wisemeneditedMost Baptist churches are done with the wise men after they make their appearance at the end of the Christmas pageant. We do not often sing “We Three Kings of Orient Are.” This may be, in part, because many of us grew up with the heretical version:

We three Kings of Orient are.
Trying to smoke a rubber cigar.
It was loaded and exploded! Boom!

We two Kings of Orient are.
Trying to smoke a rubber cigar.
It was loaded and exploded! Boom!
I one King of Orient are.

Trying to smoke a rubber cigar.
It was loaded and exploded! Boom!

(pause) Silent Night.

The rock ‘n’ roll version never caught on:

We four Beatles of Liverpool are,
Paul in a taxi, John in a car,George on a scooter, beeping his hooter, Following Ringo Star.

When we skip Epiphany, we miss the party the rest of the world is having. Epiphany has been a Christian feast day since at least 361 C.E., observed on January 6 or the preceding Sunday. (This year it is January 3.) Epiphany, from the Greek for “striking appearance,” celebrates the adoration of the magi.

Epiphany is about presents.

In Argentina, children leave grass and water for the camels and get presents in return. (It is unclear whether the camels pick out the presents.)

In the Netherlands, children dress as the wise men and go house to house singing and receiving candy and money.

Children in Slovenia work the neighborhood for almonds, dried figs and nuts — which makes children in Slovenia wish they were in the Netherlands.

Epiphany is about food.

In Finland, they make star-shaped gingerbread cookies that they break while making a wish. If the star breaks into three pieces, the wish will come true. (That’s how the cookie crumbles in Finland.)

In England, whoever finds the bean in the cake is king. Whoever finds the clove is the villain, the twig is the fool, and the rag is the tart. (Whoever cooks a cake with a twig and a rag in it is committed to this custom.)

Epiphany is about fun.

In India, three boys in robes and crowns ride horses to church along a route decorated with streamers and balloons — just like the wise men, sort of.

In Ireland, Epiphany is called Women’s Christmas. Children bring their mothers gifts while the women get to rest after the hard work of Christmas. (Irish women should consider celebrating Epiphany on December 25.)

Romanian folk wisdom holds that if a girl slips on ice on Epiphany, she will marry before the year is out. (Perhaps her orthopedist will propose.)

In Portugal, men dress as women for the traditional Epiphany dance for reasons that are not immediately obvious.

When we skip Epiphany, we miss a story that is worth celebrating. We do not know much about the wise men, but we have gotten good at making stuff up.

One early tradition is that there were 12 magical magi, but that made the nativity scene crowded, so since there were three gifts — shaky evidence though it is — we went with three. We gave them names: Caspar, Melchior and Balthazar. Since they stop to ask for directions, there may have been women in the group.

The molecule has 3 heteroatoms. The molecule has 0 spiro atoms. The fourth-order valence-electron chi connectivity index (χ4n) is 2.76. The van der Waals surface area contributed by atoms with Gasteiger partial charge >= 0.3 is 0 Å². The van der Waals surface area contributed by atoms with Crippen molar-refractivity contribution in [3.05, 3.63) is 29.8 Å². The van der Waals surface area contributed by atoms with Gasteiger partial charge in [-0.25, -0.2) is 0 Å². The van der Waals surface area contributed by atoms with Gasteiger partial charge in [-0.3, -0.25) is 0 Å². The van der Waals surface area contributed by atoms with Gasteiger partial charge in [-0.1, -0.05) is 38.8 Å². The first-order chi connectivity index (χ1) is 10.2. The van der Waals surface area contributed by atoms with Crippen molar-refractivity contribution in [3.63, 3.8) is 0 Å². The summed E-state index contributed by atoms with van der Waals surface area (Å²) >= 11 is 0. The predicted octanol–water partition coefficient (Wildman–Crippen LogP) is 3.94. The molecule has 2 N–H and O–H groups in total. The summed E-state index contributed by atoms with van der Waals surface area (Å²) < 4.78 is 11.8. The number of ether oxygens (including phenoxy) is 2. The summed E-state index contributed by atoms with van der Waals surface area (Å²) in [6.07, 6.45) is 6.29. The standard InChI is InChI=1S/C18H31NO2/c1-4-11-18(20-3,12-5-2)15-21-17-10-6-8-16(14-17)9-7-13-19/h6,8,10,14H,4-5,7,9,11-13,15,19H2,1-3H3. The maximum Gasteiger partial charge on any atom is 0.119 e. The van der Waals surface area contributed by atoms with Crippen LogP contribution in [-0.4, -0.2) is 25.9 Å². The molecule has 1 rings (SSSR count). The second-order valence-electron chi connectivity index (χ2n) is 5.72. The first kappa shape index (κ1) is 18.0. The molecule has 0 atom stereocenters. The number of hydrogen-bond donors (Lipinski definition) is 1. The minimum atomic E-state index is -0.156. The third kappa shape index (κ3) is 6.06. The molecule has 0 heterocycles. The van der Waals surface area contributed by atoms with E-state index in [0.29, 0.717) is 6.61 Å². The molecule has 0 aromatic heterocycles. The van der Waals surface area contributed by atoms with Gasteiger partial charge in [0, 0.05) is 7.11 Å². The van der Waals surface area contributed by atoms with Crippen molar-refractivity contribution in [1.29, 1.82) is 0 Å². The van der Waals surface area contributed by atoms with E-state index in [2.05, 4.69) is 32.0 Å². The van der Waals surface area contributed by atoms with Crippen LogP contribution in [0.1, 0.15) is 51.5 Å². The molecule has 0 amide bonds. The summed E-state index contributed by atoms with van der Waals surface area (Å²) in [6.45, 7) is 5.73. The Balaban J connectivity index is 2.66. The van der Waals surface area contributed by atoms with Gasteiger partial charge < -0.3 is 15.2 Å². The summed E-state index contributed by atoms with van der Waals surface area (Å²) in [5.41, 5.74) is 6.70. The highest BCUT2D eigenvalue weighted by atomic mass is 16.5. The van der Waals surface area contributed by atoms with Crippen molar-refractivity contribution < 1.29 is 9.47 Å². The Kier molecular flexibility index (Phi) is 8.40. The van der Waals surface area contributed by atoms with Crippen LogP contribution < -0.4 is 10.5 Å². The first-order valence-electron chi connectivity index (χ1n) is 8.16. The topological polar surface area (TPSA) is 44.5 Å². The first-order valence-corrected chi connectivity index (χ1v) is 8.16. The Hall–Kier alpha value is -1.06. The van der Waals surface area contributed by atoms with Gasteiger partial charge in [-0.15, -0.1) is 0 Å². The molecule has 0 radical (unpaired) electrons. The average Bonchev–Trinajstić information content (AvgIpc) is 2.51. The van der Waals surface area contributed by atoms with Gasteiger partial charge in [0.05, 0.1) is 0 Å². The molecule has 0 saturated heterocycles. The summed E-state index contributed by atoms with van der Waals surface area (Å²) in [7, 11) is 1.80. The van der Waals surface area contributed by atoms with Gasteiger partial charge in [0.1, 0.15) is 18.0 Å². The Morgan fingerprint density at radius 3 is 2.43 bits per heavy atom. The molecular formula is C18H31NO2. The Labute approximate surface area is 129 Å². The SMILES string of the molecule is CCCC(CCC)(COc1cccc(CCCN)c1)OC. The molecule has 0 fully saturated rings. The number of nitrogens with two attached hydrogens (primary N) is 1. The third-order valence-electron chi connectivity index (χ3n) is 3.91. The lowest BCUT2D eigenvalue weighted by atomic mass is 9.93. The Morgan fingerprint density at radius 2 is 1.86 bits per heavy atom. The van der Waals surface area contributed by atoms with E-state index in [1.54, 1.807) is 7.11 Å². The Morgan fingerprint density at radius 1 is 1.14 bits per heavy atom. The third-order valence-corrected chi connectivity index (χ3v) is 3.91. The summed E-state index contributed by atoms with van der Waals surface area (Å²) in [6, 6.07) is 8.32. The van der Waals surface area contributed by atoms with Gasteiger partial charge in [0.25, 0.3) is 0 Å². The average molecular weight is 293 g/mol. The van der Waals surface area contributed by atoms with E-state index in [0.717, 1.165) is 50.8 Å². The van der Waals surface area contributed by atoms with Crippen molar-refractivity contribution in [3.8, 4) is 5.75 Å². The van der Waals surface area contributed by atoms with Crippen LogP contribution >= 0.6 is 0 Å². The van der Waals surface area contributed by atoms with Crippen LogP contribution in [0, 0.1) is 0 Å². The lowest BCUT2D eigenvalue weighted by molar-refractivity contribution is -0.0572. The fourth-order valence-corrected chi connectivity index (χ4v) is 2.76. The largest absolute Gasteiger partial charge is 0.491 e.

With their star charts and whatever passed for telescopes 1,500 years before telescopes, the magi come to the peculiar conclusion that a new king has been born in Israel.

One legend is that the journey took 30 days. A trip like that was uncommon — such a long distance, temperamental camels, unfriendly towns, robbers behind the next sand dune.

They finally arrive in the capital city, and ask, “Where can we find the newborn king? We saw a star that signaled his birth for educated people who understand such things.”

Herod gets nervous, and when he gets nervous the whole town gets nervous. Herod is worried enough about his job to ask the reference librarians for help.

The scribes are smart enough to remember that the prophet Micah gave directions to Bethlehem, but not wise enough to look for the child themselves.

The magi leave, the star appears again, and they throw the most famous baby shower ever. The magi are out of place in this humble village. The wise men showing up in Bethlehem is like the Dalai Lama visiting a Waffle House in South Georgia.

Matthew does not give us details. The magi’s visit lasts all of one verse. We are not told if they stayed for dinner, what they thought, what they felt, or if Mary traded the myrrh for more swaddling clothes.

The wise men’s unreasonable trip could not have a reasonable beginning. Some unexplainable longing led them to follow a light without knowing where it would lead them. Epiphany reminds us that we have a desert to travel, a star to discover, and a hope to find. BT

By Brett Younger

Brett Younger is associate professor of preaching at Mercer University’s McAfee School of Theology.